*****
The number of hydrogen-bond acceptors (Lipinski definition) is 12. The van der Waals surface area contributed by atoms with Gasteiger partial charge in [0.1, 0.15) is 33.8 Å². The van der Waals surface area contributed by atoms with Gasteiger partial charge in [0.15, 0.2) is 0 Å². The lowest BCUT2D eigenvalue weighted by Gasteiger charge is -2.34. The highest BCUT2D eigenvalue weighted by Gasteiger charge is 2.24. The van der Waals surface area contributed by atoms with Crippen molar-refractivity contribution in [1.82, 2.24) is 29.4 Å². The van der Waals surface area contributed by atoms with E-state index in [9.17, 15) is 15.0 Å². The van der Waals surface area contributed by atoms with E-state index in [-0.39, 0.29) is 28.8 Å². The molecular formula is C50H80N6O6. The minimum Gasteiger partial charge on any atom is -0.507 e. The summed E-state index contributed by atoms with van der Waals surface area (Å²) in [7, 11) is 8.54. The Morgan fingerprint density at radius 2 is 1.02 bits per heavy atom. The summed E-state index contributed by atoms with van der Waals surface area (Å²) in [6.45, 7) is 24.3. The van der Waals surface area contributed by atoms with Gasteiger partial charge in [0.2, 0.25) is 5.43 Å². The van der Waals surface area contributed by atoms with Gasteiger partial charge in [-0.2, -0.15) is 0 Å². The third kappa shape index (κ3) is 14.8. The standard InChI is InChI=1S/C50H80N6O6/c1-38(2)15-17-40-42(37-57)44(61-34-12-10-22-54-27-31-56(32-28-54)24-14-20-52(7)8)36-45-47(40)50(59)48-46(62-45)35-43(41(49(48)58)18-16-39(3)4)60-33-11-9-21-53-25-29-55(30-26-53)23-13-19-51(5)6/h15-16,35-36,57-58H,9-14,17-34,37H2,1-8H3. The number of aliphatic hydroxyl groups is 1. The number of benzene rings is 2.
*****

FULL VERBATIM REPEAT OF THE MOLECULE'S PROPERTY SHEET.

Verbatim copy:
The number of hydrogen-bond acceptors (Lipinski definition) is 12. The van der Waals surface area contributed by atoms with Gasteiger partial charge in [0.1, 0.15) is 33.8 Å². The van der Waals surface area contributed by atoms with Gasteiger partial charge in [0.15, 0.2) is 0 Å². The lowest BCUT2D eigenvalue weighted by Gasteiger charge is -2.34. The highest BCUT2D eigenvalue weighted by Gasteiger charge is 2.24. The van der Waals surface area contributed by atoms with Crippen molar-refractivity contribution in [1.82, 2.24) is 29.4 Å². The van der Waals surface area contributed by atoms with E-state index in [9.17, 15) is 15.0 Å². The van der Waals surface area contributed by atoms with E-state index in [-0.39, 0.29) is 28.8 Å². The molecular formula is C50H80N6O6. The minimum Gasteiger partial charge on any atom is -0.507 e. The summed E-state index contributed by atoms with van der Waals surface area (Å²) in [7, 11) is 8.54. The Morgan fingerprint density at radius 2 is 1.02 bits per heavy atom. The summed E-state index contributed by atoms with van der Waals surface area (Å²) in [6.45, 7) is 24.3. The van der Waals surface area contributed by atoms with Gasteiger partial charge in [0.2, 0.25) is 5.43 Å². The van der Waals surface area contributed by atoms with Gasteiger partial charge in [-0.2, -0.15) is 0 Å². The third kappa shape index (κ3) is 14.8. The standard InChI is InChI=1S/C50H80N6O6/c1-38(2)15-17-40-42(37-57)44(61-34-12-10-22-54-27-31-56(32-28-54)24-14-20-52(7)8)36-45-47(40)50(59)48-46(62-45)35-43(41(49(48)58)18-16-39(3)4)60-33-11-9-21-53-25-29-55(30-26-53)23-13-19-51(5)6/h15-16,35-36,57-58H,9-14,17-34,37H2,1-8H3. The number of aliphatic hydroxyl groups is 1. The number of benzene rings is 2.